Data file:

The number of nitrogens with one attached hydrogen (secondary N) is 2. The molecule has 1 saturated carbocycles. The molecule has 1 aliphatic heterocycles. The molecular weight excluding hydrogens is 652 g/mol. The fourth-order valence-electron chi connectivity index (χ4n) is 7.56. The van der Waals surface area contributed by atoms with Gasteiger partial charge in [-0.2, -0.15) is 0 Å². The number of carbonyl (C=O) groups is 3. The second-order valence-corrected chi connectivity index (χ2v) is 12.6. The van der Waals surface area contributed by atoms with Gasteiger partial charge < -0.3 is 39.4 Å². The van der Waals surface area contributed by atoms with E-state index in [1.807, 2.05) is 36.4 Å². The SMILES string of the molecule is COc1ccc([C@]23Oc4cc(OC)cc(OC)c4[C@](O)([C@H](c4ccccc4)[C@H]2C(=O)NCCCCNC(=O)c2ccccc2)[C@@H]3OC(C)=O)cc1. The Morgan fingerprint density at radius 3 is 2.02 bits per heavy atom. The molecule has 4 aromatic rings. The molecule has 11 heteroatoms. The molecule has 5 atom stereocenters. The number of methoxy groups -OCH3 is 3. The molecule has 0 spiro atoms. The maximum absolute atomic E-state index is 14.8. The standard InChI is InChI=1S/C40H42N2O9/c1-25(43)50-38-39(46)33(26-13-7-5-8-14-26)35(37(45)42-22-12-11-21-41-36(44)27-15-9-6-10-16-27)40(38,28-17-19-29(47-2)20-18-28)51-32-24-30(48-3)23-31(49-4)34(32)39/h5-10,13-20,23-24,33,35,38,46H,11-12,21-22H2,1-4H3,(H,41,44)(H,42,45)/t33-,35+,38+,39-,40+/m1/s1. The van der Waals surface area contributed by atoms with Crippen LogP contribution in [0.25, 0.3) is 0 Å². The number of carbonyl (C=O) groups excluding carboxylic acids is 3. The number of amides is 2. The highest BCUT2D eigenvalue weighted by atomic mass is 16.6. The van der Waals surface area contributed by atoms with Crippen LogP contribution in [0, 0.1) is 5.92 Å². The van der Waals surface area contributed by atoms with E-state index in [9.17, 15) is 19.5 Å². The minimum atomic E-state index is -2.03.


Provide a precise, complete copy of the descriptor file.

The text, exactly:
The number of nitrogens with one attached hydrogen (secondary N) is 2. The molecule has 1 saturated carbocycles. The molecule has 1 aliphatic heterocycles. The molecular weight excluding hydrogens is 652 g/mol. The fourth-order valence-electron chi connectivity index (χ4n) is 7.56. The van der Waals surface area contributed by atoms with Gasteiger partial charge in [-0.2, -0.15) is 0 Å². The number of carbonyl (C=O) groups is 3. The second-order valence-corrected chi connectivity index (χ2v) is 12.6. The van der Waals surface area contributed by atoms with Gasteiger partial charge < -0.3 is 39.4 Å². The van der Waals surface area contributed by atoms with E-state index in [1.807, 2.05) is 36.4 Å². The SMILES string of the molecule is COc1ccc([C@]23Oc4cc(OC)cc(OC)c4[C@](O)([C@H](c4ccccc4)[C@H]2C(=O)NCCCCNC(=O)c2ccccc2)[C@@H]3OC(C)=O)cc1. The Morgan fingerprint density at radius 3 is 2.02 bits per heavy atom. The molecule has 4 aromatic rings. The molecule has 11 heteroatoms. The molecule has 5 atom stereocenters. The number of methoxy groups -OCH3 is 3. The molecule has 0 spiro atoms. The maximum absolute atomic E-state index is 14.8. The standard InChI is InChI=1S/C40H42N2O9/c1-25(43)50-38-39(46)33(26-13-7-5-8-14-26)35(37(45)42-22-12-11-21-41-36(44)27-15-9-6-10-16-27)40(38,28-17-19-29(47-2)20-18-28)51-32-24-30(48-3)23-31(49-4)34(32)39/h5-10,13-20,23-24,33,35,38,46H,11-12,21-22H2,1-4H3,(H,41,44)(H,42,45)/t33-,35+,38+,39-,40+/m1/s1. The van der Waals surface area contributed by atoms with Crippen LogP contribution in [0.25, 0.3) is 0 Å². The number of carbonyl (C=O) groups excluding carboxylic acids is 3. The number of amides is 2. The highest BCUT2D eigenvalue weighted by atomic mass is 16.6. The van der Waals surface area contributed by atoms with Crippen LogP contribution in [0, 0.1) is 5.92 Å². The van der Waals surface area contributed by atoms with E-state index in [9.17, 15) is 19.5 Å². The minimum atomic E-state index is -2.03.